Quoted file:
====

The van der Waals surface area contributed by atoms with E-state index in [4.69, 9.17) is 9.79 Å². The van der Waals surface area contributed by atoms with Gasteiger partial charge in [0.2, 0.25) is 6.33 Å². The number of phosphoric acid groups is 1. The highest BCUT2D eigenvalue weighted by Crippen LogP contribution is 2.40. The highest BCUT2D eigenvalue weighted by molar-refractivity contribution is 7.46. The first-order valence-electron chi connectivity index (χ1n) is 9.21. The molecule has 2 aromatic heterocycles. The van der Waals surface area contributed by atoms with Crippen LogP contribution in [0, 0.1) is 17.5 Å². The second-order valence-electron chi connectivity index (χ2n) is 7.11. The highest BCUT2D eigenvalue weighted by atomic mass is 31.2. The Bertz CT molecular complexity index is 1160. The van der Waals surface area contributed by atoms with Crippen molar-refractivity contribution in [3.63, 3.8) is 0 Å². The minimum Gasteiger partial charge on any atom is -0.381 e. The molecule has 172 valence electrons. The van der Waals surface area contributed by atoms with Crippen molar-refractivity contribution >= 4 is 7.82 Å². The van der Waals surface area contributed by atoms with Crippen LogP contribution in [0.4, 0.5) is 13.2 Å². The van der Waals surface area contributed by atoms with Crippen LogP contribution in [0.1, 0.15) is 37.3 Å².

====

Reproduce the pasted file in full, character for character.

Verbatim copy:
The van der Waals surface area contributed by atoms with E-state index in [4.69, 9.17) is 9.79 Å². The van der Waals surface area contributed by atoms with Gasteiger partial charge in [0.2, 0.25) is 6.33 Å². The number of phosphoric acid groups is 1. The highest BCUT2D eigenvalue weighted by Crippen LogP contribution is 2.40. The highest BCUT2D eigenvalue weighted by molar-refractivity contribution is 7.46. The first-order valence-electron chi connectivity index (χ1n) is 9.21. The molecule has 2 aromatic heterocycles. The van der Waals surface area contributed by atoms with Crippen LogP contribution in [0, 0.1) is 17.5 Å². The second-order valence-electron chi connectivity index (χ2n) is 7.11. The highest BCUT2D eigenvalue weighted by atomic mass is 31.2. The Bertz CT molecular complexity index is 1160. The van der Waals surface area contributed by atoms with Crippen molar-refractivity contribution in [3.63, 3.8) is 0 Å². The minimum Gasteiger partial charge on any atom is -0.381 e. The molecule has 172 valence electrons. The van der Waals surface area contributed by atoms with Crippen molar-refractivity contribution >= 4 is 7.82 Å². The van der Waals surface area contributed by atoms with Crippen LogP contribution in [0.4, 0.5) is 13.2 Å². The van der Waals surface area contributed by atoms with Crippen LogP contribution in [0.1, 0.15) is 37.3 Å².